canada mourns the loss of jack layton

Jack Layton with wife Olivia Chow - image found at

Canadian politics does not capture the same world-wide media frenzy as our friends to the south. Our political scene had a major shake-up in our last federal election that went largely unnoticed on the international stage. On May 2, 2011, Jack Layton led the NDP (New Democratic Party of Canada) to their best electoral showing in history. The party went from perennial third place contender to become the official opposition party. No longer the back-benchers, Layton was determined to use their new position to promote parliamentary dialogue and collaboration. Granted, in a majority government situation he did not have much of a choice. But, he had a caucus filled with young, neophyte MPs and a life-long passion of fighting for social justice across the country. It was widely agreed that much of the NDPs success was attributed to the person of Jack Layton. The future looked bright for the party.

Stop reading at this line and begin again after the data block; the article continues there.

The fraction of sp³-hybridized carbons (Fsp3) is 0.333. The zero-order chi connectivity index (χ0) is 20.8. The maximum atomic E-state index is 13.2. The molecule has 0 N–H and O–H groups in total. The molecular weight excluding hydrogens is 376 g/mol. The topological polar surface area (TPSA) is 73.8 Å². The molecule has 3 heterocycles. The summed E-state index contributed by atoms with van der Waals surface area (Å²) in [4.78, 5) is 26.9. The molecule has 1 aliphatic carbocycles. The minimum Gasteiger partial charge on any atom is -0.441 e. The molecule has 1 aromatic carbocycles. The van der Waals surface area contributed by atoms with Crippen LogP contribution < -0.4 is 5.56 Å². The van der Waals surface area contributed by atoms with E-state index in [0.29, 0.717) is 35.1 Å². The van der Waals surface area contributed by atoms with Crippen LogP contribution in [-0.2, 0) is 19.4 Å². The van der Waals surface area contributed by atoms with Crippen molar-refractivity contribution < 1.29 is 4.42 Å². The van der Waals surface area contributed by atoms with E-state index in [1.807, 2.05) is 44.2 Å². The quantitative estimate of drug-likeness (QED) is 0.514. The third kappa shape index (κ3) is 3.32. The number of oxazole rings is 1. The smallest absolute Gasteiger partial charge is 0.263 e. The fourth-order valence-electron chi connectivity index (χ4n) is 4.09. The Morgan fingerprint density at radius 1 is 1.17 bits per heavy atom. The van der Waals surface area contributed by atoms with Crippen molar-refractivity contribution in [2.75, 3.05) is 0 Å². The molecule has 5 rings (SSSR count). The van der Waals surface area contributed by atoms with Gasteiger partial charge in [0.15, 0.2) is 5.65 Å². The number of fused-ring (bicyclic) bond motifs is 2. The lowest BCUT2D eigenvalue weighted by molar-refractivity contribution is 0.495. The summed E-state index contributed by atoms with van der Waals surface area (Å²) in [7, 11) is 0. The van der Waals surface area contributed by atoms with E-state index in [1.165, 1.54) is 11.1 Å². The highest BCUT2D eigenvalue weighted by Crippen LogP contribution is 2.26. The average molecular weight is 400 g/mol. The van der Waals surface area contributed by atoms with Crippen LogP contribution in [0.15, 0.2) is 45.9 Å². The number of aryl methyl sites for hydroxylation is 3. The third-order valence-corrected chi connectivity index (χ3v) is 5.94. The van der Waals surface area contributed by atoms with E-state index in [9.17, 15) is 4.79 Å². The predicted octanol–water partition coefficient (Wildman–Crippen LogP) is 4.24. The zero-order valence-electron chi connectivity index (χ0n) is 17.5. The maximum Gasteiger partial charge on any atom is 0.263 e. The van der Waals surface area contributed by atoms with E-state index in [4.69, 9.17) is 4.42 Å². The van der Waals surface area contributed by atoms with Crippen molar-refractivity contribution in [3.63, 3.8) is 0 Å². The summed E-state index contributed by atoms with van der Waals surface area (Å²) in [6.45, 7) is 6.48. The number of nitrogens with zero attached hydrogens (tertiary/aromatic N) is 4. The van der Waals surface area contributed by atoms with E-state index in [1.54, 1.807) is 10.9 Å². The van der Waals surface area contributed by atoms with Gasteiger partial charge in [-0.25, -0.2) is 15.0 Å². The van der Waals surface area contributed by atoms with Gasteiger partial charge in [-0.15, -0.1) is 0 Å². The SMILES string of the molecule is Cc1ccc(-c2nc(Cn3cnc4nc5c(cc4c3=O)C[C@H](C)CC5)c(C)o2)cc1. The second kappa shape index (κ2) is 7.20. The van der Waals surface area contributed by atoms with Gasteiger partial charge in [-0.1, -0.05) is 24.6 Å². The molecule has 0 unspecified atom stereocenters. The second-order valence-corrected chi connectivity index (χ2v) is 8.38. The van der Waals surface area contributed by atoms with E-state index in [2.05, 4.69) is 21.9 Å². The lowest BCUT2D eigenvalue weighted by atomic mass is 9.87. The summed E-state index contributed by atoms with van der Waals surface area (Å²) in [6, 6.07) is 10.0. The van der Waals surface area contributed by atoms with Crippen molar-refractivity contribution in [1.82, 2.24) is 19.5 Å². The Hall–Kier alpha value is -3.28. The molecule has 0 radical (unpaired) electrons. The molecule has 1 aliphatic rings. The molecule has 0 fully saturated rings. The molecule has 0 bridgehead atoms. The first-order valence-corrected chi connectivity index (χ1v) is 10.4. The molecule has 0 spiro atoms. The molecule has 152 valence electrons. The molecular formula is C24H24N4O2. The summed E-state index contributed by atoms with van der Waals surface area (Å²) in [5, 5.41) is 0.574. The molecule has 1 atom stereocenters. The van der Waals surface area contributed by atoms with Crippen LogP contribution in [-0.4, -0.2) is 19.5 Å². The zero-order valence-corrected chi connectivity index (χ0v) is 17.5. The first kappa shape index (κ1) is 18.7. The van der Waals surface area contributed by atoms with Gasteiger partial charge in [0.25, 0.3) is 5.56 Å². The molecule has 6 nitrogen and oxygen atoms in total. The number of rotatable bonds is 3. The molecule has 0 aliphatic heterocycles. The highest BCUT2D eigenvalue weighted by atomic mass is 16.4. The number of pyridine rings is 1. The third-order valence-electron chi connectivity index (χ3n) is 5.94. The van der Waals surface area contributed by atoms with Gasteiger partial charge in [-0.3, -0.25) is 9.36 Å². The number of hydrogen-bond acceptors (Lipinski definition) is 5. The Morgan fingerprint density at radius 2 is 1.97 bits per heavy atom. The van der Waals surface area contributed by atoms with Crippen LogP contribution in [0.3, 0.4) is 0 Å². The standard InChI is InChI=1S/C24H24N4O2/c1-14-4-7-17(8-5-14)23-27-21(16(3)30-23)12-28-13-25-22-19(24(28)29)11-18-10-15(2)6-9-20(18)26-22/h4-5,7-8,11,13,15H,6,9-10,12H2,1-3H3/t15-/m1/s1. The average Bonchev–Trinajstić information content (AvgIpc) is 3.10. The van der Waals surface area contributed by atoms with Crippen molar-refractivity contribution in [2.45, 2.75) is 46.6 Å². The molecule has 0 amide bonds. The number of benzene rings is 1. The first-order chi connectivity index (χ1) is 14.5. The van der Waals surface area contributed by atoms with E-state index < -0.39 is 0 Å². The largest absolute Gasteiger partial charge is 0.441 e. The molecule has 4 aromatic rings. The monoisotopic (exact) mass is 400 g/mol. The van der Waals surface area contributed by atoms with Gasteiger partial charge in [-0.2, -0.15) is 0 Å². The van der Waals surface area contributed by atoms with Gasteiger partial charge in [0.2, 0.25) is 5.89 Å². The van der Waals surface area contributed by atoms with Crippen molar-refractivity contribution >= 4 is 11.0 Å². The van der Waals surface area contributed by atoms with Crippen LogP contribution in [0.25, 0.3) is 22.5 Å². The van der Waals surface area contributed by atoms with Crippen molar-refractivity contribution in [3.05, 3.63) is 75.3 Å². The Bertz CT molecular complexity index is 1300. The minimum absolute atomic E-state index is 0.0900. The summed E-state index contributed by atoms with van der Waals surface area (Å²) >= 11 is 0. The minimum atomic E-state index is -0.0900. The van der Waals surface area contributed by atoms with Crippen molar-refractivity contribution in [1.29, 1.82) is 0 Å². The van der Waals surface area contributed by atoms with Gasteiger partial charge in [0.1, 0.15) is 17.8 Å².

In 2009, Jack Layton battled and fought prostate cancer. He campaigned in the recent federal election while recovering from a broken hip. Last month, he announced that he was stepping down temporarily from leadership to fight a new, undisclosed form of cancer. He died this morning, surrounded by his wife, Toronto MP Olivia Chow, and family.

Here in Canada, we aren`t afraid to use the `s` word.  While we might not agree on all issues associated with a socialist agenda, we generally believe that social programs for the needy and universal health care are a sign of a compassionate nation. Jack Layton spent his life promoting social justice issues on the local and national levels. While the Conservative and Liberal parties duked it out at the top, the NDP kept challenging the government on environmental issues, fair economic policies, and equal rights for all. With the past election they morphed from the nagging voice in the back of the parliamentary rows to the second most powerful party in the land.

Many are already wondering what will happen to the NDP party with Jack Layton gone. It crossed Jack`s mind too, and he was determined to leave the country a message of optimism and hope. On August 20th, he penned his last letter to the nation. Here are some excerpts…